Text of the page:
Is the lump behind my knee a cyst?
Originally Published: September 26, 2003 - Last Updated / Reviewed On: May 7, 2015
I have a 1/2-inch lump inside the back of my leg 2 inches above my knee (there is no visible mark on the skin). It is not painful or bothersome in any way. An acupuncturist thinks it is a cyst. If it is, what kind might it be, what kind of treatment might I get, and how necessary is it?
Tuning into the lumps and bumps on your body can help you maintain your health. Your primary health care provider could be your next step to determine if the lump is a cyst and how it can be treated.
Cysts are sacs that are filled with fluid, solid substances, or even air. They can occur in any tissue of the body, but the most obvious cysts are those that occur in the skin. Cysts are most commonly the result of an infection that clogs the sebaceous glands (which produce your skin's oils), or the body's response to a foreign object. Cysts can cause general soreness or tenderness in the surrounding area. Most internal and external cysts, while possibly unsightly and uncomfortable, are not serious health concerns.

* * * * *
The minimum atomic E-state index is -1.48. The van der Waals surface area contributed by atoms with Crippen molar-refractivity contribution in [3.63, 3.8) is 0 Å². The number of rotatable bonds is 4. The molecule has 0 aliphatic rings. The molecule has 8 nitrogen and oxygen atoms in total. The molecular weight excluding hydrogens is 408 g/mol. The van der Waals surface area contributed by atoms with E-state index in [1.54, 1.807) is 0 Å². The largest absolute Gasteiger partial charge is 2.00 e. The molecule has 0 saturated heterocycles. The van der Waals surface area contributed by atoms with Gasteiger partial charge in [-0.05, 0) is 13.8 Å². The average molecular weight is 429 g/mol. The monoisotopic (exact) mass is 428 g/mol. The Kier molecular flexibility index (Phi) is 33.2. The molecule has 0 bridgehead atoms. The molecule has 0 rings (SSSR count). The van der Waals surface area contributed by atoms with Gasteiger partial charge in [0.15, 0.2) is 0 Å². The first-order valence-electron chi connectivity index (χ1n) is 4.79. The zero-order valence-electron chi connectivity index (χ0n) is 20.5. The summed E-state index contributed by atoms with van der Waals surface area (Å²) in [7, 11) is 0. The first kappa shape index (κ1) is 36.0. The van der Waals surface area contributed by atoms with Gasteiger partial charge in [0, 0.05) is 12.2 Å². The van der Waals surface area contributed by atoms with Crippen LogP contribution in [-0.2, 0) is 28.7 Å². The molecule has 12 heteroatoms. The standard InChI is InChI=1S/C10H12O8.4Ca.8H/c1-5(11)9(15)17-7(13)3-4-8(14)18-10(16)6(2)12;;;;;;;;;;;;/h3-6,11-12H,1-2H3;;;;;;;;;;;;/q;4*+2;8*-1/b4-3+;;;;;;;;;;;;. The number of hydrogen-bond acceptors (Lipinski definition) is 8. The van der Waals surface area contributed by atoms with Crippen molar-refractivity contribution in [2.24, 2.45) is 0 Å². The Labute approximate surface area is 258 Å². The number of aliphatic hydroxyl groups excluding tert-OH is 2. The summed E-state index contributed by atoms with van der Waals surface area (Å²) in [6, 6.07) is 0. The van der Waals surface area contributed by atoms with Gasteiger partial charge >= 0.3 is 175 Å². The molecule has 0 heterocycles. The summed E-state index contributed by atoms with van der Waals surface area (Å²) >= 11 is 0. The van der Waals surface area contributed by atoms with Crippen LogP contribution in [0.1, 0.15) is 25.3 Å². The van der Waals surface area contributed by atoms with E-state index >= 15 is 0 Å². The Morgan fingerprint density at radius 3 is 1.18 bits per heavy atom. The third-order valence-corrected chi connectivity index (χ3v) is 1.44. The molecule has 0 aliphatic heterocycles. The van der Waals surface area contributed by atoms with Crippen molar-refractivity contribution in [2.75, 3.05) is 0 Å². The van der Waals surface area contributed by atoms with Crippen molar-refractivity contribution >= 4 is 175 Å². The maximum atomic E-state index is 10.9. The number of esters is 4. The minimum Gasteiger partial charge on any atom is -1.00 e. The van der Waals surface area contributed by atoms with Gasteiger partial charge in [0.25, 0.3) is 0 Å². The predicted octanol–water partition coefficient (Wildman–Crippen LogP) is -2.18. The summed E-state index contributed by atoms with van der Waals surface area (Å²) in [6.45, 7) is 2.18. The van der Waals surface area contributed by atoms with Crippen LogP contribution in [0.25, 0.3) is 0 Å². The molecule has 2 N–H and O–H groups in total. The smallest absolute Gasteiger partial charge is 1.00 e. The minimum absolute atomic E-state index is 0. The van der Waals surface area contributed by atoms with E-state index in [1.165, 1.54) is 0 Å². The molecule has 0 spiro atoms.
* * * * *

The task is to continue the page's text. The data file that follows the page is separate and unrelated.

A cyst in the back of the knee, similar to the lump you describe in your question, is called a Baker's cyst, named after the physician who first discovered them. This type of cyst occurs when the fluid that helps lubricate the knee joint bulges out from between the bones. While it is sometimes related to arthritis or other conditions causing inflammation to the knees, the cyst itself is usually painless and harmless. There are other possible causes of a lump behind the knee, though, so it's a good idea to have your health care provider check it out to be sure.
If you notice a growth similar to a cyst, your health care provider will generally ask you about any growths and changes that you might have noticed, and will examine the cyst for tenderness and size. If they become infected, cysts can be drained and/or removed. The most common treatment of skin cysts is none at all, since the most cysts pose no health risk.
You are the first line of defense in noticing new and different things about your body. Keep up the good detective work.